Australia’s emissary to Blizzard: Simon Hackett


blog You’ve got to love Simon Hackett’s constant Whirlpool posts. They’re a fount of information, controversy and entertainment. Over the years I’ve greatly enjoyed watching the principled and ethical leader of rebel broadband group Internode tussle with the denizens of the nation’s most famous online forum.

That’s why Hackett’s latest shot in the ongoing war between video gaming giant Blizzard (think World of Warcraft) and its Australian customers caught our eye. Quoth Hackett:

“As already noted, we’ve wanted, for years and years to get Blizzard to put game servers in Australia (and I’ve made international trips in the past entirely driven by this purpose). Its obviously the right answer (for Australian players). Anything else is (obviously) a compromise. Leveraging servers in Singapore and hoping routing from Australian ISPs to Singapore is acceptable is a compromise.”

The problem, Hackett adds, is that there are many network hops into Asia — meaning that “all sorts of factors” can obstruct a video game enthusiast’s experience when playing one of Blizzard’s popular online games (our favourite is StarCraft II). Hackett adds:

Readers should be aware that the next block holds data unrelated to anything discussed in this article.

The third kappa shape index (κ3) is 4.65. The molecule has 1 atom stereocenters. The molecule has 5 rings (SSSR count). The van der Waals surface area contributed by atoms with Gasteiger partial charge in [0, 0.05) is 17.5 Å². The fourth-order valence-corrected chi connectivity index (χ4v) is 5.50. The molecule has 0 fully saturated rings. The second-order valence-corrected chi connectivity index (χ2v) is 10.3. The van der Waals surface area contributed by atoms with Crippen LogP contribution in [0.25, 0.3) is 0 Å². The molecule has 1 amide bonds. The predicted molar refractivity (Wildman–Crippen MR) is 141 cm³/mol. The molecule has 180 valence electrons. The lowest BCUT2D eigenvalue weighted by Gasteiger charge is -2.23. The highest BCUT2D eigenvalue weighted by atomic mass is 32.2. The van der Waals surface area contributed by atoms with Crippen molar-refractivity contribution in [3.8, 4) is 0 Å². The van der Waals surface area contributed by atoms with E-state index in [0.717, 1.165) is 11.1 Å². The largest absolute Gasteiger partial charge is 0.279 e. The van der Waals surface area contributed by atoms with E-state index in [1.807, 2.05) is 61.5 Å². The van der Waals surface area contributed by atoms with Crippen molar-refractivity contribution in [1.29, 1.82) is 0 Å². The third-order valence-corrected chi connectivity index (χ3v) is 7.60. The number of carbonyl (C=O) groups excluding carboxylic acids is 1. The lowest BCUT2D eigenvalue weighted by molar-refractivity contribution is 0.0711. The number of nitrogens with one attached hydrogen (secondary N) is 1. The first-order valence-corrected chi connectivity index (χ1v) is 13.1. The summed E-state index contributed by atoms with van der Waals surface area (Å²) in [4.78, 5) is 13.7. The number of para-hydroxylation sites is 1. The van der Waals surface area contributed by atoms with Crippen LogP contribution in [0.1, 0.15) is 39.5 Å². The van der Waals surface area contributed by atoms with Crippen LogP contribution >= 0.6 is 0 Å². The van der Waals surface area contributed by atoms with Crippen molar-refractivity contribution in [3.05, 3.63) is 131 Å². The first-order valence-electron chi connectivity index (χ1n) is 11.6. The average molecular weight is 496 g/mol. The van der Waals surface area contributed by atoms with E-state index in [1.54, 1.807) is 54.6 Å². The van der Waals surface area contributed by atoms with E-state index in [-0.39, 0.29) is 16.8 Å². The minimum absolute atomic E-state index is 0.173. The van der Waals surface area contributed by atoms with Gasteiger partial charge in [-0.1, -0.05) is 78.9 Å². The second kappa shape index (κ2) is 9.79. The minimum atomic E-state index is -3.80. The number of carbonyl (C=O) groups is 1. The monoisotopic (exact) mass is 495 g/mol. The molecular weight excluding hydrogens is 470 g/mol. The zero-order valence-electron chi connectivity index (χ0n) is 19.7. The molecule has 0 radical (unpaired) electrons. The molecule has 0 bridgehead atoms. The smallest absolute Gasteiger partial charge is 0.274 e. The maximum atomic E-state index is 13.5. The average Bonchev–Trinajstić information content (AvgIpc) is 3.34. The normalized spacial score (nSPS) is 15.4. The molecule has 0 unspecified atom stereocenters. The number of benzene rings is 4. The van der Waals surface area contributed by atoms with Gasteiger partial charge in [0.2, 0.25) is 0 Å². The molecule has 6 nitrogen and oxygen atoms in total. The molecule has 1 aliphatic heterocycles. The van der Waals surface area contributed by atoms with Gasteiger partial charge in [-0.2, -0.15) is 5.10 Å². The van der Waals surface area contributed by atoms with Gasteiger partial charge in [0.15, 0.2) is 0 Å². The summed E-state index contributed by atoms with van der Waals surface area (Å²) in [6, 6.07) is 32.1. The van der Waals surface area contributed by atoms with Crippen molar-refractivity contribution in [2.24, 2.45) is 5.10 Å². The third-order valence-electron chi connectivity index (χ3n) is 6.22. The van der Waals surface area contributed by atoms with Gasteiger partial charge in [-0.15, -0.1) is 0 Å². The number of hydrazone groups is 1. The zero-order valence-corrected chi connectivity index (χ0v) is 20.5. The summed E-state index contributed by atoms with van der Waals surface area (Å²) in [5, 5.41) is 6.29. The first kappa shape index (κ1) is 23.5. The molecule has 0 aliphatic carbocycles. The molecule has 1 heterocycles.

“… its obvious that the best answer is in-country server facilities. If Blizzard wanted to re-engage with us on the notion of winding up with Blizzard server resources in our (extensively peered) data centre facilities, we’d be just thrilled. That door is still open, has been for years, and its not closed now.”

Your move, Blizzard. Australia has sent its emissary to your door and been rejected. Now it’s time for the mountain to come to Mohammad.

Image credits: Internode


  1. Simon Hackett is a perfect example of how an ISP’s chief should represent themselves and their clients. He has time and again shown a great understanding of issues facing Australians in regards to internet and broadband.

    It is refreshing to see someone whose interests go beyond just the financial bottom line.

  2. The problem is internode are small fry, and their data centre won’t exist after next year, so its all pointless energise saying anything right now.

    Blizzard would need to goto the feds government anyway as they now run the australian internet backbone via nbnco. Internode pretty much doesn’t exist anymore in fact just about all australian isp won’t exist anymore. Only the mobile carriers are now

    • Um … Internode are not small fry — they’re one of the largest ISPs in Australia (fifth, I think?) and they have one of the loudest and most technically savvy customer bases. And secondly, unless I miss my mark, their datacentre(s?) is not going anywhere — in fact, with the NBN, I’m sure they’ll need to expand whatever datacentre they currently have.